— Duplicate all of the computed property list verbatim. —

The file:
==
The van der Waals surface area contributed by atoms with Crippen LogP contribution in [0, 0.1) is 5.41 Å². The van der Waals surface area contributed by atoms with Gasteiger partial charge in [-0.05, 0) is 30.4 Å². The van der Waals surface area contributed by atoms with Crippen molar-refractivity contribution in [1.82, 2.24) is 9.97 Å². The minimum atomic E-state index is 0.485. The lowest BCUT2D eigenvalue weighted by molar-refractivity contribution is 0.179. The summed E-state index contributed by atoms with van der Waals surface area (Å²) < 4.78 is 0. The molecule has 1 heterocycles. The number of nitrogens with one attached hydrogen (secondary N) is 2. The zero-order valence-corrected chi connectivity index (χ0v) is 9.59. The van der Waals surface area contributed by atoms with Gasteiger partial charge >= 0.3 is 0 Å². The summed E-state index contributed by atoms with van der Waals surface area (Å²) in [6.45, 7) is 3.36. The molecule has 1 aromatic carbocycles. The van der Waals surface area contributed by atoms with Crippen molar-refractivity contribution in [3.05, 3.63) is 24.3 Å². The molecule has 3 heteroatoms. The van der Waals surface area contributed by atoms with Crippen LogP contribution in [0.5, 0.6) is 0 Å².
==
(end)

The van der Waals surface area contributed by atoms with Crippen LogP contribution in [0, 0.1) is 5.41 Å². The van der Waals surface area contributed by atoms with Gasteiger partial charge in [-0.05, 0) is 30.4 Å². The van der Waals surface area contributed by atoms with Crippen molar-refractivity contribution in [1.82, 2.24) is 9.97 Å². The minimum atomic E-state index is 0.485. The lowest BCUT2D eigenvalue weighted by molar-refractivity contribution is 0.179. The summed E-state index contributed by atoms with van der Waals surface area (Å²) < 4.78 is 0. The molecule has 1 heterocycles. The number of nitrogens with one attached hydrogen (secondary N) is 2. The zero-order valence-corrected chi connectivity index (χ0v) is 9.59. The van der Waals surface area contributed by atoms with Gasteiger partial charge >= 0.3 is 0 Å². The summed E-state index contributed by atoms with van der Waals surface area (Å²) in [6.45, 7) is 3.36. The molecule has 1 aromatic carbocycles. The van der Waals surface area contributed by atoms with Crippen molar-refractivity contribution in [3.05, 3.63) is 24.3 Å². The molecule has 3 heteroatoms. The van der Waals surface area contributed by atoms with Crippen LogP contribution in [0.5, 0.6) is 0 Å².